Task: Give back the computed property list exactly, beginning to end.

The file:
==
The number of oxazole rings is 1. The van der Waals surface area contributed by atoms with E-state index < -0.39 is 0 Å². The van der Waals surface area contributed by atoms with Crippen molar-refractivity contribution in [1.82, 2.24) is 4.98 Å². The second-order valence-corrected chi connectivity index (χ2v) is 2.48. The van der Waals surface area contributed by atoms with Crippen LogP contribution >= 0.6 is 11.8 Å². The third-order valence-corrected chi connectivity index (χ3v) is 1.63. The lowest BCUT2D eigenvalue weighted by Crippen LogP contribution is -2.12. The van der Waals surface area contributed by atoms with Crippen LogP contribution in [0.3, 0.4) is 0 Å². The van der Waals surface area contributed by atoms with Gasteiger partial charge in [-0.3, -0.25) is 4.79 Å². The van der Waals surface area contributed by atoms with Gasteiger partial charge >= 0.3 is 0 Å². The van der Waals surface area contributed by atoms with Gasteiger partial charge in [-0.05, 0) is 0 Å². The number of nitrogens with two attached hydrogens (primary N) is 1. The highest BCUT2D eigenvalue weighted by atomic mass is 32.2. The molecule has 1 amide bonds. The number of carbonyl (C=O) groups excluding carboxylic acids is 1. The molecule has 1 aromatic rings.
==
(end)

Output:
The number of oxazole rings is 1. The van der Waals surface area contributed by atoms with E-state index < -0.39 is 0 Å². The van der Waals surface area contributed by atoms with Crippen molar-refractivity contribution in [1.82, 2.24) is 4.98 Å². The second-order valence-corrected chi connectivity index (χ2v) is 2.48. The van der Waals surface area contributed by atoms with Crippen LogP contribution >= 0.6 is 11.8 Å². The third-order valence-corrected chi connectivity index (χ3v) is 1.63. The lowest BCUT2D eigenvalue weighted by Crippen LogP contribution is -2.12. The van der Waals surface area contributed by atoms with Crippen LogP contribution in [0.3, 0.4) is 0 Å². The van der Waals surface area contributed by atoms with Gasteiger partial charge in [-0.3, -0.25) is 4.79 Å². The van der Waals surface area contributed by atoms with Gasteiger partial charge >= 0.3 is 0 Å². The van der Waals surface area contributed by atoms with Gasteiger partial charge in [-0.05, 0) is 0 Å². The number of nitrogens with two attached hydrogens (primary N) is 1. The highest BCUT2D eigenvalue weighted by atomic mass is 32.2. The molecule has 1 amide bonds. The number of carbonyl (C=O) groups excluding carboxylic acids is 1. The molecule has 1 aromatic rings.